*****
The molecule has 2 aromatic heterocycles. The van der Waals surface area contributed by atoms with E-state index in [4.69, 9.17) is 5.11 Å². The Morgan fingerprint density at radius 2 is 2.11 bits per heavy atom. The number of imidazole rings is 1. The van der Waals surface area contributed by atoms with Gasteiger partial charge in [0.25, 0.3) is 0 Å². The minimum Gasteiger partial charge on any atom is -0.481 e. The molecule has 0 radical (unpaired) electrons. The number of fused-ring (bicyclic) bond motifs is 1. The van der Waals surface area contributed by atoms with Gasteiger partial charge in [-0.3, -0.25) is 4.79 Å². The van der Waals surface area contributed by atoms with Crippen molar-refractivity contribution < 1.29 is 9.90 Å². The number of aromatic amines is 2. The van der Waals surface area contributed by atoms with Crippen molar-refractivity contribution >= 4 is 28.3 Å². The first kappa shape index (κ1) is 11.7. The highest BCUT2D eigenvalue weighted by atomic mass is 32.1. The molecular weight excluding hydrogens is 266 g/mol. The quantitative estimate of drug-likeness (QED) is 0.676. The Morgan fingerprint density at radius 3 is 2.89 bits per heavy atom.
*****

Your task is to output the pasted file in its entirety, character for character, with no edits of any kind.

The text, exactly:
The molecule has 2 aromatic heterocycles. The van der Waals surface area contributed by atoms with E-state index in [4.69, 9.17) is 5.11 Å². The Morgan fingerprint density at radius 2 is 2.11 bits per heavy atom. The number of imidazole rings is 1. The van der Waals surface area contributed by atoms with Gasteiger partial charge in [0.25, 0.3) is 0 Å². The minimum Gasteiger partial charge on any atom is -0.481 e. The molecule has 0 radical (unpaired) electrons. The number of fused-ring (bicyclic) bond motifs is 1. The van der Waals surface area contributed by atoms with Gasteiger partial charge in [-0.3, -0.25) is 4.79 Å². The van der Waals surface area contributed by atoms with Crippen molar-refractivity contribution < 1.29 is 9.90 Å². The number of aromatic amines is 2. The van der Waals surface area contributed by atoms with Crippen molar-refractivity contribution >= 4 is 28.3 Å². The first kappa shape index (κ1) is 11.7. The highest BCUT2D eigenvalue weighted by atomic mass is 32.1. The molecular weight excluding hydrogens is 266 g/mol. The quantitative estimate of drug-likeness (QED) is 0.676. The Morgan fingerprint density at radius 3 is 2.89 bits per heavy atom.